Did Chomsky ever cite or acknowledge Tesnière? Were his later ideas influenced by him in any significant way? Or, is this truly a case of 'convergence', where two theorists arrive independently on the same facts? I just find it odd that in all my schooling in the generative tradition, only one professor ever called attention to Tesnière, even though he was the first to posit many of the theoretical positions which now form the core 'orthodoxy' of generative linguistics.

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  • Interesting... I've seen in an interview where he's asked about other languages and he says he wishes he knew any... Jun 20 at 12:56
  • @Luke Sawczak Oh wow, really? I’ve seen an interview with him describing how he got interested in languages and he talks about growing up learning Hebrew from his Jewish education and then assisting French and German classes at I believe UPenn? I’ll have to try and find that interview again to double check I’m not mistaken about this anecdote. But I wouldn’t be surprised if Chomsky just has a really high bar for what he considers “knowing” another language.
    – Khove
    Jun 20 at 15:40
  • That's quite possible, and he may even mean be distinguishing comprehension and production (though being a tutor in said classes suggests needing both anyway). Also, I just checked my own and he says "I'd love it if I were bilingual" — which can mean quite a different thing from having learned to speak two languages. So we can probably discard my point! Jun 20 at 17:58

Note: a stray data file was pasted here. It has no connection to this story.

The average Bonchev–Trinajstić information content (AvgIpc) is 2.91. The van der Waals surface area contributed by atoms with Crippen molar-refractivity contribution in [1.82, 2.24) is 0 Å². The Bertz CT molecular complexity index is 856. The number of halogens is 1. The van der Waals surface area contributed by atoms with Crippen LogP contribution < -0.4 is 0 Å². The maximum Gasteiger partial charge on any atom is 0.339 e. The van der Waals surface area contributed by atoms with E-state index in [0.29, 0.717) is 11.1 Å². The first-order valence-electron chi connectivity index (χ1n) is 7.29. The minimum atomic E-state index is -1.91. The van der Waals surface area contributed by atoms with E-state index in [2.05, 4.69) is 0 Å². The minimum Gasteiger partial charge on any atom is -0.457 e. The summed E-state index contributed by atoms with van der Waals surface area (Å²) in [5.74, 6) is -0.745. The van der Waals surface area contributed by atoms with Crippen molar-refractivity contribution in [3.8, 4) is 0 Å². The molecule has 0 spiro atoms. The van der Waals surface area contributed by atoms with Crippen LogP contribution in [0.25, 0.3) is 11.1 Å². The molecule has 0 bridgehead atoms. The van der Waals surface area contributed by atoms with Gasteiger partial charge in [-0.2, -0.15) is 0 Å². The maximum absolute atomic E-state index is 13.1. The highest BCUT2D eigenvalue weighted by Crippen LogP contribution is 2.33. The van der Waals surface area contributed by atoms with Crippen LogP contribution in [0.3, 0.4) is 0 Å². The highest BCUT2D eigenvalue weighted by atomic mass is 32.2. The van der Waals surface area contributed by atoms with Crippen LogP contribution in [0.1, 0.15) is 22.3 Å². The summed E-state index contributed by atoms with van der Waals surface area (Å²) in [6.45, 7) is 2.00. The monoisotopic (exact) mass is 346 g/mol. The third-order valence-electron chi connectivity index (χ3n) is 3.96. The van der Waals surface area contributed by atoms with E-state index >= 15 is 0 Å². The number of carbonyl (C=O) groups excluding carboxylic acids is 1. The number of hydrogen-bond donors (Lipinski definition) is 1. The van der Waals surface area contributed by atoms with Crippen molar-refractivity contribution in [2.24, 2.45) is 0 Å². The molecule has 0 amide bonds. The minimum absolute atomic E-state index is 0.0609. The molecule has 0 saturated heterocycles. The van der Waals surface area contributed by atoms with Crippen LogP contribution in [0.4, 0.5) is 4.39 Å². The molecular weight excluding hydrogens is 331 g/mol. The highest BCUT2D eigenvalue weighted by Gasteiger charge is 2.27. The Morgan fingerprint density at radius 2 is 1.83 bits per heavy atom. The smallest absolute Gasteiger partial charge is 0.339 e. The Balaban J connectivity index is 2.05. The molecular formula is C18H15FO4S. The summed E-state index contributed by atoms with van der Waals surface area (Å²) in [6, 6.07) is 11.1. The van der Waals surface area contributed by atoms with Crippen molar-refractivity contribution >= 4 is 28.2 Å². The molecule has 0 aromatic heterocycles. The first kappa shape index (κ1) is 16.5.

• In this video, Chomsky appears to clearly understand Foucault's French: youtube.com/watch?v=3wfNl2L0Gf8 Jul 1 at 14:30
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I do not think that Chomsky ever cited Tesnière in a meaningful way, because if he had, we would know about it. I state this as the main translator of Tesnière's work Elements of structural syntax to English. Consider the question from the point of view of the tremendous impact that Chomsky's ideas have had on the linguistics world. Had Chomsky ever cited Tesnière's works in a meaningful way, the linguistics world in general would likely now be much more aware of Tesnière's contributions than it is.

There is another important fact in this area, one that the question alludes to. Tesnière died in 1954, and at that time he had only one published sketch of his approach to syntax (Esquisse d'une syntaxe structurale, 1954). It is plausible to assume that Chomsky did not know about it, mainly because Tesnière was not a prominent linguist before his death. Thus, my stance is that some of the key ideas present in Tesnière's oeuvre appeared later in Chomsky's works largely independently. Chomsky likely never had and has not had any direct exposure to Tesnière's ideas.

There certainly does seem to have been some of Tesnière's thinking in the air, though. The strongest piece of evidence of this in my view is Tesnière's nonsense sentence Le silence vertébral indispose la voile licite 'The vertebral silence indisposes the licit sail', which Tesnière penned at some time in the 1940s when he was drafting his Elements. Chomsky appears to have seized on the same idea, his famous sentence Colorless green ideas sleep furiously appearing in his thesis from 1955.

Interestingly, this question could be answered definitively if someone were to simply ask Chomsky himself. I myself am in no position to do this, but someone may know someone who could do it. I am just putting the possibility out there. I for one would very much enjoy hearing how Chomsky answers the question.